The Reynolds Journalism Institute studied 500 social media posts by 14 news outlets to produce a report on the good and bad in the media's social media efforts, including a list of "ideas worth stealing." One tip: "Embrace your humanity. Users are inviting your voice into their social feed, which is full of people talking to other people. Try to be a natural part of that ongoing conversation. Think about language that highlights common ground and values."
Just when you thought you had it covered with Facebook and Twitter comes news that the fastest growing social media network is now Instagram. Frances Caballo has some tips for writers on getting up to speed: "The easiest time to post is right after you take a picture or create one. You can also plan your posts. According to Later, a scheduling application for Instagram, the best time to post is between 2 a.m. and 5 p.m. EST, with 5 p.m. being the most opportune time."
Emily Litvack's response to the Trump attack on science is simple — read up. Litvack has posted a list of more than 20 science writers worth following on Twitter, many of them NASW members: "As in the past, but perhaps now more than ever, it is up to scientists and science journalists to combat the barrage of scientific misinformation … So, if you haven’t already, now is the time to follow these people on Twitter." More members on Twitter.
A new study by computer scientists at two universities suggests that a majority of social media users don't bother reading most of the content they're linking to, Carli Velocci writes. Quoting study co-author Arnaud Legout: "People form an opinion based on a summary, or a summary of summaries, without making the effort to go deeper." Also, "Study: 70% of Facebook users only read the headline of science stories before commenting."
Alexandra Samuel analyzes likes and shares for her Facebook posts and concludes that the social media giant has made it harder for writers to promote their own work: "My hunch is that Facebook’s algorithm is able to parse shared content, and looks at the author name on that content to see if it matches the name of the person sharing it. If so, Facebook recognizes that you’re trying to promote your own content — and that’s now a privilege Facebook expects us to pay for."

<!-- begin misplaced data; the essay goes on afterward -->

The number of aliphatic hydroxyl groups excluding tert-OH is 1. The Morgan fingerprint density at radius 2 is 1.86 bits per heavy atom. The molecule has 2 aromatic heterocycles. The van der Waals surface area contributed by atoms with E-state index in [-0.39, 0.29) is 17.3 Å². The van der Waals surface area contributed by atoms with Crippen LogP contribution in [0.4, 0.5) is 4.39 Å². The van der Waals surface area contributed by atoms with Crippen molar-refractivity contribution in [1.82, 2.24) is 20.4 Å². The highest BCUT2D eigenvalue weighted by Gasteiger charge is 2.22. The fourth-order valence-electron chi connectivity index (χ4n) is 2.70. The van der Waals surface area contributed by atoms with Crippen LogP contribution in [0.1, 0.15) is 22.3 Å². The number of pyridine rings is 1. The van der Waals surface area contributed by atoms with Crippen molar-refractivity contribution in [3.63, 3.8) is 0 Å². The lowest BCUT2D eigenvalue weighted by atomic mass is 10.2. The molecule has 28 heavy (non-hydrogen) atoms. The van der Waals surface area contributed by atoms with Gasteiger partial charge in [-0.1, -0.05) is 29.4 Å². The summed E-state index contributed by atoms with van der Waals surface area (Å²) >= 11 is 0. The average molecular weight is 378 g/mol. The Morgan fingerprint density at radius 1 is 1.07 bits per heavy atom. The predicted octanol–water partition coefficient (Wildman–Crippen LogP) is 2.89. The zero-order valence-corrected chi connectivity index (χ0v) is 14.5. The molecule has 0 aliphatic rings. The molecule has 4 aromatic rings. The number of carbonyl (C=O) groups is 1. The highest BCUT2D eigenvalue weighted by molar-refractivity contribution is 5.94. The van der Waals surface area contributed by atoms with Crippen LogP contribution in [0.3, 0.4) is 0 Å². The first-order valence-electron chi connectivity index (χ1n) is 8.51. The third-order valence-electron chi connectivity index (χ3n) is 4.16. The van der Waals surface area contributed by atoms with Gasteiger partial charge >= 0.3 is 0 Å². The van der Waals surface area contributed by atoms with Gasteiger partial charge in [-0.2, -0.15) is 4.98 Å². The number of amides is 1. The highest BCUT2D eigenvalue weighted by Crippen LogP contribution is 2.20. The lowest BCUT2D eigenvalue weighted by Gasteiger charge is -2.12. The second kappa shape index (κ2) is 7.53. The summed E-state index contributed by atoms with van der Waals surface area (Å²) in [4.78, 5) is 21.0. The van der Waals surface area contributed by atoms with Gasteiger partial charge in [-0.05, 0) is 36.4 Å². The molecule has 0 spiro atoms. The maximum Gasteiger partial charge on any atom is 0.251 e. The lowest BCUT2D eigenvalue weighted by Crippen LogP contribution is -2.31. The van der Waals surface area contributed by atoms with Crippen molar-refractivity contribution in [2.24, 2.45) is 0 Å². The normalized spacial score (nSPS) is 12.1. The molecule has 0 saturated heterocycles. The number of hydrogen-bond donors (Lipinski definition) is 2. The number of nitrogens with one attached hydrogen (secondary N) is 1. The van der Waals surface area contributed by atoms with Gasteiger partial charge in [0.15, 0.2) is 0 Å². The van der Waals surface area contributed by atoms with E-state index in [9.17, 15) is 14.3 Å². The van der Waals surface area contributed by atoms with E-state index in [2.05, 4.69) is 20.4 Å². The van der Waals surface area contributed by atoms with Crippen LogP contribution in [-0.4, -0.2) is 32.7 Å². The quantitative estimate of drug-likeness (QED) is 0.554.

Twitter and Facebook may be excellent tools for gathering news, but they have a downside, Kevin Rawlinson writes — they're also an excellent breeding ground for fake news stories: "Those working in newsrooms talk of dubious stories being tolerated because, in the words of one, some senior editors think 'a click is a click, regardless of the merit of a story.' And, if the story does turn out to be false, it’s simply a chance for another bite at the cherry."
Matt Shipman writes about a new paper on how journalists are integrating Facebook and Twitter into their work: "Only 22.7% of study participants said that Facebook was either an 'important' or 'very important' tool for their reporting. On the other hand, 51.7% of participants said Twitter was an important or very important tool." The percentages might be larger but for the fact that more than half of the journalists' employers had policies restricting social media use.
Did the New York Times report that Elizabeth Warren endorsed Bernie Sanders? For while, many Facebook posts said so, Josh Stearns writes: "It is increasingly simple for activists and pranksters to spoof the look and feel of a major news website and these fakes can have real impacts from Wall Street to the voting booth. However, in each of these past cases there has been some clear giveaways that are instructive for anyone who wants to spot fakes in the future."
Wall Street is punishing its stock and its management has become a revolving door, but Walt Mossberg writes that Twitter's single biggest problem is that it's just too hard to use: "Try to explain to a mainstream consumer, even someone who's decent at using an iPhone or Facebook, what counts in the famed 140-character limit in a tweet, or the difference between 'blocking' or 'muting' an unwanted follower, or whether 'liking' a tweet means you agree with it or not."
Ian Lunt writes about a recent scientific conference from which the volume of tweets was overwhelming: "Peak tweet can be defined as the time when the rate of tweet production far exceeds the rate of potential consumption. In 2015, a sizable ecology conference exceeded peak tweet. Attendees live-tweeted far more messages than readers could feasibly find or read." Lunt's recommended remedy for peak tweet? More aggregation with distinct hashtags via tools such as Storify.